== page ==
Navient’s latest student loan securitization pools loans to high-earning borrowers
Navient launched its sixth private student loan securitization in 2021, this time with borrowers mainly from the medical, business and legal sectors in major cities – a concentration that is both a blessing and a risk.
The transaction is divided into a tranche of $ 701 million, rated “AAA” by Moody’s Investors Service, and a tranche of $ 39.5 million, rated “AA”, both with fixed interest rates.
A similarly structured, albeit somewhat larger, deal by Navient was valued in September with spreads of 57 basis points over swaps and 95 basis points over swaps of the AAA and AA tranches. The price was on the low end or just below the instructions for each piece.
The transaction is sponsored, serviced and managed by Navient Solutions, LLC with Navient Credit Finance Corporations, Blacksburg Funding, LLC, VL Funding LLC and Shenandoah Funding LLC being the sellers. Earnest Operations LLC is the author.
Borrowers are focused on high paying areas, but may still be affected by industry-specific business cycles, according to a recent Moody’s pre-sale report. For example, one fifth of the Navient Private Education Refi Loan Trust (NAVI) 2021-G borrowers have a medical degree. However, healthcare workers on refinanced ABS businesses have recently seen a large spike in forbearance loans due to a brief suspension of elective medical procedures during the pandemic, Moody’s said.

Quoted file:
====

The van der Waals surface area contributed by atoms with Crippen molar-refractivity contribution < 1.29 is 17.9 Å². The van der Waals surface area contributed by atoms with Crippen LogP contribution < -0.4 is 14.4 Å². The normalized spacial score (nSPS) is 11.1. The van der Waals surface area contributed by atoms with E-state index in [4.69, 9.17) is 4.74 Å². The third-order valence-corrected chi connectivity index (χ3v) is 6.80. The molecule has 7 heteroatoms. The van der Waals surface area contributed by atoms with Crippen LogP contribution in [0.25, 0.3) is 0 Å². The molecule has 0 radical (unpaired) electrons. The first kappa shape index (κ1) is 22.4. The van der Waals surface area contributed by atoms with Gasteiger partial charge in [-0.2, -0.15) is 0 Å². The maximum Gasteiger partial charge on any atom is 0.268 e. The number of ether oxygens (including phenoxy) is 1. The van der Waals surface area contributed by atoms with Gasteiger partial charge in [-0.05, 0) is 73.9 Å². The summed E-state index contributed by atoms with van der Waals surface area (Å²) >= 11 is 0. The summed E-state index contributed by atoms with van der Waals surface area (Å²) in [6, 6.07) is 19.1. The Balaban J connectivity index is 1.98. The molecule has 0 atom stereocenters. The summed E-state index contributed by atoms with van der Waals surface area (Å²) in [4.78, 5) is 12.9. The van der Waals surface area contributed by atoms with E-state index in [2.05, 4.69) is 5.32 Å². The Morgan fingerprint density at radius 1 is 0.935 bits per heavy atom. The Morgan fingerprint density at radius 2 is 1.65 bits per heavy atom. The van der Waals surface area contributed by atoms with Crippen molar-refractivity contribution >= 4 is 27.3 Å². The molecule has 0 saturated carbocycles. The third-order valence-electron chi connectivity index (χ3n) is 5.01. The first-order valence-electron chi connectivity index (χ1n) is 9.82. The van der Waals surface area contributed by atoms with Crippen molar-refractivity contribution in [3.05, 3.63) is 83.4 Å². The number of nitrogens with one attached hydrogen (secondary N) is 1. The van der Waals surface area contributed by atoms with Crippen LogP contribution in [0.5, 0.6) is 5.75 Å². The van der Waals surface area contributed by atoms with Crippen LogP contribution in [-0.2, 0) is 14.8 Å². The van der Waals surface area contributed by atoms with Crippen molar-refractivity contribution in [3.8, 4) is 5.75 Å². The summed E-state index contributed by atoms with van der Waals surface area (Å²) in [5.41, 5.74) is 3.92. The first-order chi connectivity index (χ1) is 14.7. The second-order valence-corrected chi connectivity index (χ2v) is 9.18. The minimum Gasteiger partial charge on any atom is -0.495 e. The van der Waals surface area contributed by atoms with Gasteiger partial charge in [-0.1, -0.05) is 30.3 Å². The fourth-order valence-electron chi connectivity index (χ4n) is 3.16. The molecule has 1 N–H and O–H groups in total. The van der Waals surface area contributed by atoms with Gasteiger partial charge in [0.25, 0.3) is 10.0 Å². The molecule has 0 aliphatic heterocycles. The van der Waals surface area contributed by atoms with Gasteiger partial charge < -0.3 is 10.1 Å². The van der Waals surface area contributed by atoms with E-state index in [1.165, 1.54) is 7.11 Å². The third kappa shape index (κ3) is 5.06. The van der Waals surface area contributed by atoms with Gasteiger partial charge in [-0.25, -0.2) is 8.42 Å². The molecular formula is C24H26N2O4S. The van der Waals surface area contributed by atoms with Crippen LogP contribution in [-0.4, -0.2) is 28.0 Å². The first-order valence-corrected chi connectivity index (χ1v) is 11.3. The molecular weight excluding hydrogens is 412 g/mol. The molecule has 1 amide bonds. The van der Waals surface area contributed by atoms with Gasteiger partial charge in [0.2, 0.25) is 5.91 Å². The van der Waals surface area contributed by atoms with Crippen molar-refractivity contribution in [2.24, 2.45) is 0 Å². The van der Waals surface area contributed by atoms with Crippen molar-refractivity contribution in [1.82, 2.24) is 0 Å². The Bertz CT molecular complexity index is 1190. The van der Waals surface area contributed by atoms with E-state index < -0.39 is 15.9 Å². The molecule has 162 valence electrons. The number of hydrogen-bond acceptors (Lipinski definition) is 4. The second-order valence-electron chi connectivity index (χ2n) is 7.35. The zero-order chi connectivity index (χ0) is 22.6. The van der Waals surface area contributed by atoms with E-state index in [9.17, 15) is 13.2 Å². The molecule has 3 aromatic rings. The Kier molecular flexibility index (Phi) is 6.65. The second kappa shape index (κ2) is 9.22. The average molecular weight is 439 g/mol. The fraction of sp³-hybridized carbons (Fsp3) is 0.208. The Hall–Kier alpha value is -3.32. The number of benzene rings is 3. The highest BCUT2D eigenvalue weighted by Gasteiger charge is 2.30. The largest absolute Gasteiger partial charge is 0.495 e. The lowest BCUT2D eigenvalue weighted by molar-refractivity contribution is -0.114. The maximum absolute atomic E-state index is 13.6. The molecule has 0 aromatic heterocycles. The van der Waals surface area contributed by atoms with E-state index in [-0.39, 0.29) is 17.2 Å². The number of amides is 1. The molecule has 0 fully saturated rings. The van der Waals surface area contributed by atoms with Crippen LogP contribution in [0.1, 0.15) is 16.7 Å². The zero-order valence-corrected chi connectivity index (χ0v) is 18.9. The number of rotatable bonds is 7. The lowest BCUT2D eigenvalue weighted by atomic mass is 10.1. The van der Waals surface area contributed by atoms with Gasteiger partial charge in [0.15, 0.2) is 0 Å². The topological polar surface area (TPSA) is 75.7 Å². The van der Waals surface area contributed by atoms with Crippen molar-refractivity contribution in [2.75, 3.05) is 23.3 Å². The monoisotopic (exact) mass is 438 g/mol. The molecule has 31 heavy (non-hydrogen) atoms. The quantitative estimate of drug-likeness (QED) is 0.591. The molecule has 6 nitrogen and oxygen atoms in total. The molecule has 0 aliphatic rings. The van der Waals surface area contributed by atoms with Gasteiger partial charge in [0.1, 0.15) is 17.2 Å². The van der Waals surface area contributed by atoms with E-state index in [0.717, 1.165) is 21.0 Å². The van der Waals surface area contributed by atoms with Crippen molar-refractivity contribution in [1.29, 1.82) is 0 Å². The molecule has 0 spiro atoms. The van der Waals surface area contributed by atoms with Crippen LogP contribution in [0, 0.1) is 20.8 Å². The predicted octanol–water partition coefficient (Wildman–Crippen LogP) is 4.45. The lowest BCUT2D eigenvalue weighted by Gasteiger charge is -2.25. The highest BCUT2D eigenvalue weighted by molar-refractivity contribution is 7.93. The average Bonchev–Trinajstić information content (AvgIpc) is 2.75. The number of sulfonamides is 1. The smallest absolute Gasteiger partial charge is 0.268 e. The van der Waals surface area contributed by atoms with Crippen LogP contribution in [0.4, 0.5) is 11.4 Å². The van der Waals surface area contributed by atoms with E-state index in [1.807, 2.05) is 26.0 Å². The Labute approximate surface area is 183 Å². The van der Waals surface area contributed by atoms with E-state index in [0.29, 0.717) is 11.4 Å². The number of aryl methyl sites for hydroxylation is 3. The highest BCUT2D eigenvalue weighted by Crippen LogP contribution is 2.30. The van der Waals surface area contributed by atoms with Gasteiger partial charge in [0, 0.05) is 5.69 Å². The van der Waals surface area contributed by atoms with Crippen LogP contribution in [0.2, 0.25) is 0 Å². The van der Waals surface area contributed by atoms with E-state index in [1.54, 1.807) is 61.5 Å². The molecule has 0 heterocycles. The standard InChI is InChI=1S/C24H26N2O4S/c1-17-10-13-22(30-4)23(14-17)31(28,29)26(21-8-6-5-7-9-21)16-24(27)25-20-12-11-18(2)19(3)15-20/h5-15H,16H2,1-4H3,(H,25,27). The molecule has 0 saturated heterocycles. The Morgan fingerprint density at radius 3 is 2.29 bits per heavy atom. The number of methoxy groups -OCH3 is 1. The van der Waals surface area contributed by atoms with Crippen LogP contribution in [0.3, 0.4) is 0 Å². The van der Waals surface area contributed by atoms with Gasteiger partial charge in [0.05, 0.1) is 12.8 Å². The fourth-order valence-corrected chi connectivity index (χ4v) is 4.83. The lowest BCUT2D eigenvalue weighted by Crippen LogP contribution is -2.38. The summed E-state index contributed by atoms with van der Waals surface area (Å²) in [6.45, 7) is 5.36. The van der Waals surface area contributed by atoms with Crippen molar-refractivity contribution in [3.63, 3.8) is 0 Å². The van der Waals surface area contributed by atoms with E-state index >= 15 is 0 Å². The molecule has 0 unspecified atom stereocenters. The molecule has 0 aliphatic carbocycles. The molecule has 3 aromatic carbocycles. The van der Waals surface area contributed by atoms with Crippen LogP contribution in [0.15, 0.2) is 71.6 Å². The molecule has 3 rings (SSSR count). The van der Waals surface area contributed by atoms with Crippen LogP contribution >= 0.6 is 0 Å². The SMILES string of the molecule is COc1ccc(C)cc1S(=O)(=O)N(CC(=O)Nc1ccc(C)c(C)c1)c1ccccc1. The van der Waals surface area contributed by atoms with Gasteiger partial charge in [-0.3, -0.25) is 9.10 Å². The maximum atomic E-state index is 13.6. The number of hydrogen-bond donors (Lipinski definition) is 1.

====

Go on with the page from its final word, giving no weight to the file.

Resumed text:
The borrowers in the loan pool have a weighted average credit score of 766, monthly free cash flow of $ 4,698, and an annual income of $ 135,684. The average principal balance outstanding per borrower is $ 69,192.
Moody’s expects the NAVI 2021-G bonds to have a weighted average maturity of 3.7 years, which is less than typical student loans with a weighted average maturity of four to eight years. The shorter loan terms mean they are less exposed to economic downturns.
Navi 2021-G is made up almost entirely of fixed-rate loans, with just 1.2% of one-month Libor loans and 0.4% of SOFR loans, the report said.
The report said this ABS deal carries a social risk as student loan debt is a hot topic in the country and potential regulatory or legislative changes could result in student loans being canceled by borrowers in financial distress, leading to lower repayment rates and higher payment defaults.
In addition, government aid programs and payment plans to reduce the debt burden on borrowers are increasing the maturity risk on ABS on private student loans, Moody’s said.